and I and all those people out there with a vocal love of film have
ruined it for everyone, pimping movies up, falling in love with
mediocre films and championing them to near-legendary status. We’ve
embraced turkeys, legitimized borderline movies, and elevated modest
films in our favorite franchises above and beyond realistic standards.
We’ve even embraced the films everyone likes, somehow adding a
credibility to them that transcends the mainstream. Sacred cows, little
flicks, and everything in between. It’s time we took a look inward and
came clean with 25 movies we think need to be taken down a peg or two.

These are our four categories for this list:

These guys have had it too easy. Far too easy. Don’t believe the insane hype.
Good flicks that have gotten too damn big for their britches.
Asshole, you love this film for all the wrong reasons.
Something went horribly wrong here and it’s carried over the the fans, who are blinded by shizer.

Why Almost Famous is Overrated
Your guide: Andre Dellamorte

CHUD’s Logline: If nostalgia is the ruiner of taste, it’s also the ruiner of emotional honesty for Cameron Crowe.

Its Legacy: 
Let Cameron Crowe think he was just poorly marketed, which led to Elizabethtown.  Led to too many “Sshh, you are home” jokes. Gave people the impression Kate Hudson was a worthwhile talent. Was another in the all-too-long line of films that didn’t make Billy Crudup a star. Further proved that Say Anything should be regarded as anomalous. Was one of the first major chinks in the Dreamworks armor once they got their Oscar train rolling.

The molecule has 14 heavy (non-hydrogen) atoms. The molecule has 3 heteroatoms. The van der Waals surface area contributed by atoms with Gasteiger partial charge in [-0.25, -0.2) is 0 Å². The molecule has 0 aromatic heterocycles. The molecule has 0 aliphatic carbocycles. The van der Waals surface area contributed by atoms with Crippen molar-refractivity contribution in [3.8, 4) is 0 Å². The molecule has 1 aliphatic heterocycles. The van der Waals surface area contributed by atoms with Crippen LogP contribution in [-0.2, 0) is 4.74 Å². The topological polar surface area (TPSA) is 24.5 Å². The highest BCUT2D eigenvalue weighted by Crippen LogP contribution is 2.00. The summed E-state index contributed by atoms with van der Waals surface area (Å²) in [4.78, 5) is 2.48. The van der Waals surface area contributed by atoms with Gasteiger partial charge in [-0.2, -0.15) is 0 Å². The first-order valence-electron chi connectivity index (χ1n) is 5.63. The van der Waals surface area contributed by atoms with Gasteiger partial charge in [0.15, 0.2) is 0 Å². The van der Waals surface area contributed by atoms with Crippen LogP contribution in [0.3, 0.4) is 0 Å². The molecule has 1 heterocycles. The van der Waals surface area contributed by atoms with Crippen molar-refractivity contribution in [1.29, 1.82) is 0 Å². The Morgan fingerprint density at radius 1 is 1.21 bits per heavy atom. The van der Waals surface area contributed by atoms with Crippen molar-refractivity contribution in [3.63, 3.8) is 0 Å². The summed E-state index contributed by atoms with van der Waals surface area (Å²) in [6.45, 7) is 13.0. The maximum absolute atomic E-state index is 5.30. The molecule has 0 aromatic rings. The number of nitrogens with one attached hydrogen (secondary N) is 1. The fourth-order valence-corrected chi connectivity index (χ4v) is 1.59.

Why It’s Here:
“You wanna be a true friend to them? Be honest, and unmerciful.” Those are the words spoken by Lester Bangs (as played brilliantly by Phillip Seymour Hoffman), and they ring out because Bangs was one of the few critics of music who actually said something while writing about music, who had insight and could provoke an interesting response in his reader. He tried to cut the shit, and tell it like he felt it. And every scene with Hoffman’s Bangs are pretty splendid in 2000’s Almost Famous. You feel like Crowe actually captured some of the spirit of Bangs (though likely he was simply transcribing), and the piss and vinegar of Bangs’s commentary (knocking The Doors, Bangs opines “Give me The Guess Who. They got the courage to be drunken buffoons, which makes them poetic.”) is very much a part of this list.

Writing about the dead is easy, though. They don’t sue, and likely the problem with Cameron Crowe’s autobiographical Almost Famous is that Crowe knew he couldn’t hew too close to the horrible shit he must have witnessed or he might piss off some seriously awesome and powerful living legends, or (the worse alternative) he let his happiest times being the most luckiest plus-one cloud his judgment, and not reflect the words that reverberate through the film: “Be honest, and unmerciful.” The story follows Crowe-surrogate William Miller (Patrick Fugit) as he bluffs his way into a job with Rolling Stone, and onto the tour bus with the fictional band Stillwater. Their singer is Jeff Bebe (Jason Lee), but the true talent behind the band is Russell Hamond (Billy Crudup), who is slightly brooding. The film is then a collection of anecdotes as the band are shadowed by the groupie pu…posse, headed up by Penny Lane (Kate Hudson), who’s always been into Hammond. But their relationship is not exactly equal, and William gets a crush on Lane, though the sexuality of it is never dwelled upon.